Jack: Yeah. I think it’d be better if they kind of lay it out and say, Hey, you know, we love to say we have a crystal ball and this is what’s happening, but this is kind of, you know, moving quickly and there’s not enough. You know, intelligence right now to know what we can do a year from now. So let’s, so we’re going to all have to work together, as you said, to be flexible, adjust, be nimble.
And, and, and just again, to be really honest with folks and say, this might not be easy for a lot of people because it may disrupt it. You know, we may say, Hey, be at home, but then things change. We may ask you to come back. Right. You know it depends on how it plays out. So it’s going to be, I think it’s going to be an odd time, and this is all, if this Delta keeps going and other strains, if it fizzles out, then it’s a little different cause then maybe there’s more clarity of what to do.
So what I’m saying now is just based right here in this moment where, you know, New York let’s take New York as an example where you could say they’re putting in some really strict stuff and you know, and when you do that, it makes everybody else other cities and states saying, huh, maybe we should do the same thing.
And then before you know, it that’s the trend.
Mark: Yeah, I agree with that wholeheartedly, something you said recently on a thread on LinkedIn you said an energized team will vastly improve results at the company, creating a better atmosphere for both executives and workers. And I know we’re kind of good.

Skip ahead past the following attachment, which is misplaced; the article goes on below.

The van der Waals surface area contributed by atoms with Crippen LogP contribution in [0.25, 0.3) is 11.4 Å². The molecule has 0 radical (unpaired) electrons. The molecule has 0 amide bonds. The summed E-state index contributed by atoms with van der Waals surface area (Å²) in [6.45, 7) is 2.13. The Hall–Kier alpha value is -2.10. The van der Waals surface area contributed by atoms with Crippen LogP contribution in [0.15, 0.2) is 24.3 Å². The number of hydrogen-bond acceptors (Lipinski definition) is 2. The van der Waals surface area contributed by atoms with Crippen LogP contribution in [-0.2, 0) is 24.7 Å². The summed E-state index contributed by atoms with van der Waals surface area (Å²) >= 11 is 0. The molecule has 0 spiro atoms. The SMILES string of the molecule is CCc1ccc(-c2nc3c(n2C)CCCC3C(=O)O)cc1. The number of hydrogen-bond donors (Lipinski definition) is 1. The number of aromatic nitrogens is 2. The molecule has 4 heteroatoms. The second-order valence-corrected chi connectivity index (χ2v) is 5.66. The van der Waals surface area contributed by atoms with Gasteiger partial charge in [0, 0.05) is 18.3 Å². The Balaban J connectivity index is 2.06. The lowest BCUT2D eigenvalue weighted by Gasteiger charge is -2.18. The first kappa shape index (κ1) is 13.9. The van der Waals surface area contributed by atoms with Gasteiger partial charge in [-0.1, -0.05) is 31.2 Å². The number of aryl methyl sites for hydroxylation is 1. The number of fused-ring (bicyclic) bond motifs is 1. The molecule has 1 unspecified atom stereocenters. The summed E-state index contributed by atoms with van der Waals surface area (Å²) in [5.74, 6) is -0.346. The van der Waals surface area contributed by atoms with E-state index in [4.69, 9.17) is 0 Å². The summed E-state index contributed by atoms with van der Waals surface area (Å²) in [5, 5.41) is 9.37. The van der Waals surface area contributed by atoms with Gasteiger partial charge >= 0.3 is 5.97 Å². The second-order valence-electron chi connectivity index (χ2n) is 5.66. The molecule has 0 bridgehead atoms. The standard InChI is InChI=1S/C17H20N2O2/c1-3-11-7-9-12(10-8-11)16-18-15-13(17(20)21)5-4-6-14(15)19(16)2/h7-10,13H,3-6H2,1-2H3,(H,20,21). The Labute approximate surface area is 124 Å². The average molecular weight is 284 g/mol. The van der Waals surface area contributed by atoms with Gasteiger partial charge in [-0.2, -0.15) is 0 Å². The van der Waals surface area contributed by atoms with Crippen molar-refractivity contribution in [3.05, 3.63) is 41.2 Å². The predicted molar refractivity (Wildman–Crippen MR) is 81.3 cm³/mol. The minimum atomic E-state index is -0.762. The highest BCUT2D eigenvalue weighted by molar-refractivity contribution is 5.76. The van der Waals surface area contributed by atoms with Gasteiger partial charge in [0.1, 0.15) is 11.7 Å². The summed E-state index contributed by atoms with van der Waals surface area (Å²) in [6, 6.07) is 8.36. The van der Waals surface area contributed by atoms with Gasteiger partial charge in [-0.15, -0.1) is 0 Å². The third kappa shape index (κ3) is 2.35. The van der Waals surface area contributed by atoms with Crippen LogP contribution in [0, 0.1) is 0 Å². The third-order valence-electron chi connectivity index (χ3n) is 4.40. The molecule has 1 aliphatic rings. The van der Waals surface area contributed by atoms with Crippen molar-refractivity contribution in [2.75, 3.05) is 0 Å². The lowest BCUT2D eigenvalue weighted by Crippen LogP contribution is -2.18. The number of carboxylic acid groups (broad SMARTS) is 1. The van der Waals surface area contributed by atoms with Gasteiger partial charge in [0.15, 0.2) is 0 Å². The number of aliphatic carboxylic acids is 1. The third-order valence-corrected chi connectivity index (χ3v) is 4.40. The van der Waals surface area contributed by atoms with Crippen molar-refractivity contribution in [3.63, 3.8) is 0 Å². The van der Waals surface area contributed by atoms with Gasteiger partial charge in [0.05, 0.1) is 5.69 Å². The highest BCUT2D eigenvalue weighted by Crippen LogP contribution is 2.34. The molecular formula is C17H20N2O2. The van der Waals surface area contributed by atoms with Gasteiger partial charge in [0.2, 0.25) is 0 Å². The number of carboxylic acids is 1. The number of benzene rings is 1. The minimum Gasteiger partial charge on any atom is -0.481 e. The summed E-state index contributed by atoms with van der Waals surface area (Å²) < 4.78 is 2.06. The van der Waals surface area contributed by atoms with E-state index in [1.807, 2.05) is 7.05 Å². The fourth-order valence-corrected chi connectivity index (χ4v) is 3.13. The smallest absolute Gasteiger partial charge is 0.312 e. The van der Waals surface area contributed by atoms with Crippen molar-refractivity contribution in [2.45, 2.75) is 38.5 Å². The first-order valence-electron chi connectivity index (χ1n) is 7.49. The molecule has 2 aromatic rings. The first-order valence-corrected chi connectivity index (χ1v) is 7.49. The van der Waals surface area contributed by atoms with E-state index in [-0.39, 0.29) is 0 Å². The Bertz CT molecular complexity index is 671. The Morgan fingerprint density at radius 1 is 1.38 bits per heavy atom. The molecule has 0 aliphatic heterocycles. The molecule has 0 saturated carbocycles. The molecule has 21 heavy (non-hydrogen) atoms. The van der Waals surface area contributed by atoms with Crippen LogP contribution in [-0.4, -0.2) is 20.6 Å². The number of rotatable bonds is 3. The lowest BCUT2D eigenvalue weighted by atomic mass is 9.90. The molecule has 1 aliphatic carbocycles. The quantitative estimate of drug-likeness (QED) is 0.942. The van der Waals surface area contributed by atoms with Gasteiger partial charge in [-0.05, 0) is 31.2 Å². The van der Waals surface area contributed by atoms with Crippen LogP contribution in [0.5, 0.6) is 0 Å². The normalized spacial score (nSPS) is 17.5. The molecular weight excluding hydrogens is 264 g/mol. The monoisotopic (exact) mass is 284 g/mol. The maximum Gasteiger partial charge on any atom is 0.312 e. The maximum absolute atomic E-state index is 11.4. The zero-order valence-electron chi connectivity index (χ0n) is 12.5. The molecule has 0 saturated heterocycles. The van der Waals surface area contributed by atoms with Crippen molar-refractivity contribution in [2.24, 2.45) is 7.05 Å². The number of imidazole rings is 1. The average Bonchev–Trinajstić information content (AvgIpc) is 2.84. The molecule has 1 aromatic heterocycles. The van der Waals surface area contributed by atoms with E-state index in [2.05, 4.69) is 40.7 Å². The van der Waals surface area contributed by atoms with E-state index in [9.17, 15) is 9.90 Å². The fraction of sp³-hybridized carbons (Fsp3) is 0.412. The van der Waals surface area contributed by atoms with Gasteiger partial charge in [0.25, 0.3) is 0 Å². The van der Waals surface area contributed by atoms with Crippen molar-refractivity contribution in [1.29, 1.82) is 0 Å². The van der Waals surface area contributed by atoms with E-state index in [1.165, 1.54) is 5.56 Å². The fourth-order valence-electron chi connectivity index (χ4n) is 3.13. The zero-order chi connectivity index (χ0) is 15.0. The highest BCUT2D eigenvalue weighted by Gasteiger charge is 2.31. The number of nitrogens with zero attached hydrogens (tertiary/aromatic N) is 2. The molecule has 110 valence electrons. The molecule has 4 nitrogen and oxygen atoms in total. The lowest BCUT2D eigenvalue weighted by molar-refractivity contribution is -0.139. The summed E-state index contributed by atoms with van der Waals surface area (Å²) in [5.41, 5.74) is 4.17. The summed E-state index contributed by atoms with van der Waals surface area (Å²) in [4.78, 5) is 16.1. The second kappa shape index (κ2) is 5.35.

Yeah, I know it’s a sound. Excellent. I, but it, it brings to mind one, what an energized team is going to look like here in 2021 and with all that that’s going on.
Jack: Yeah. That’s a good question. It’s probably could be hard because after, you know, I would, I would suggest that a vast amount of people felt like, okay, we’re, we’re pretty much almost done who, and now all of a sudden you get hit again.
And it’s very hard to be energized where like now you’re worried. Okay. Are we going to be under lockdown again? What’s going to happen with my kid’s school. Now let’s say you have young kids. Does this mean that they’re not going to be in school if they’re not being in school? Can I do it, am I going to have to quit to take care of them again?
So yeah, it just throws a big monkey wrench into all the decision-making. Yeah. And, and then it’s hard if that happens to show up to work and be your best self and be all excited when it’s like, I got to worry about my kids and they’re wearing masks eight hours a day, or I got to worry about, you know, they’re going to their job and maybe something could happen too.
Them, well, maybe something to me or my partner or my spouse. So when that happens, when you have all those things hanging over your head, it’s too tough, you know, to come in, like, yes, let’s get working today. I can’t wait to work on my Excel spreadsheet, you know, is, it seems kind of meaningless.
Well, I think
Mark: people who are working from home or at least working remotely, somewhat, it could possibly have a domino effect that so-and-so’s affected with their children.
Hey, what about me and my kids? And it could possibly affect a whole team. And I think that the team can still remain energized at, they all understand each other’s challenges a whole lot more than the company, because you are the company now when you’re working in teams, right?
Jack: Yeah. The more I’m thinking about it, go back to what you said, mark.
I think it really is going to boil down to, you know, the senior level management. Cause you know, you know, the tone comes from the top. If, if, if they are clear in their message if they’re looking after people if they’re giving surveys to their employees, Hey, what do you think? What do you want? What would work well for you?